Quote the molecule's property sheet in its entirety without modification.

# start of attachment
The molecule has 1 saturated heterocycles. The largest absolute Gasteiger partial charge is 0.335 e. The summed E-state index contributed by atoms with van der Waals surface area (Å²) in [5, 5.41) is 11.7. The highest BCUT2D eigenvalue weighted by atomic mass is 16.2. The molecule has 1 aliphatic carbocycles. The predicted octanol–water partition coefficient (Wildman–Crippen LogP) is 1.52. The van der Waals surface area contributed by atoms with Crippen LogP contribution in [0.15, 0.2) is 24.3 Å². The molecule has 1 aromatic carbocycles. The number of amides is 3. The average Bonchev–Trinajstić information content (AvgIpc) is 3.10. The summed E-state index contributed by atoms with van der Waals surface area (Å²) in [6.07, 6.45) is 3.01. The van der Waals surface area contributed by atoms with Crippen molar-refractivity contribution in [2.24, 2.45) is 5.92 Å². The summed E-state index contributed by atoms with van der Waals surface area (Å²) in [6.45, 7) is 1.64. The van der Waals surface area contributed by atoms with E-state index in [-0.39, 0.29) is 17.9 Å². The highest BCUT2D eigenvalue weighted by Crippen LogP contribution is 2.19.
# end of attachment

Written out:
The molecule has 1 saturated heterocycles. The largest absolute Gasteiger partial charge is 0.335 e. The summed E-state index contributed by atoms with van der Waals surface area (Å²) in [5, 5.41) is 11.7. The highest BCUT2D eigenvalue weighted by atomic mass is 16.2. The molecule has 1 aliphatic carbocycles. The predicted octanol–water partition coefficient (Wildman–Crippen LogP) is 1.52. The van der Waals surface area contributed by atoms with Crippen LogP contribution in [0.15, 0.2) is 24.3 Å². The molecule has 1 aromatic carbocycles. The number of amides is 3. The average Bonchev–Trinajstić information content (AvgIpc) is 3.10. The summed E-state index contributed by atoms with van der Waals surface area (Å²) in [6.07, 6.45) is 3.01. The van der Waals surface area contributed by atoms with Crippen molar-refractivity contribution in [2.24, 2.45) is 5.92 Å². The summed E-state index contributed by atoms with van der Waals surface area (Å²) in [6.45, 7) is 1.64. The van der Waals surface area contributed by atoms with E-state index in [-0.39, 0.29) is 17.9 Å². The highest BCUT2D eigenvalue weighted by Crippen LogP contribution is 2.19.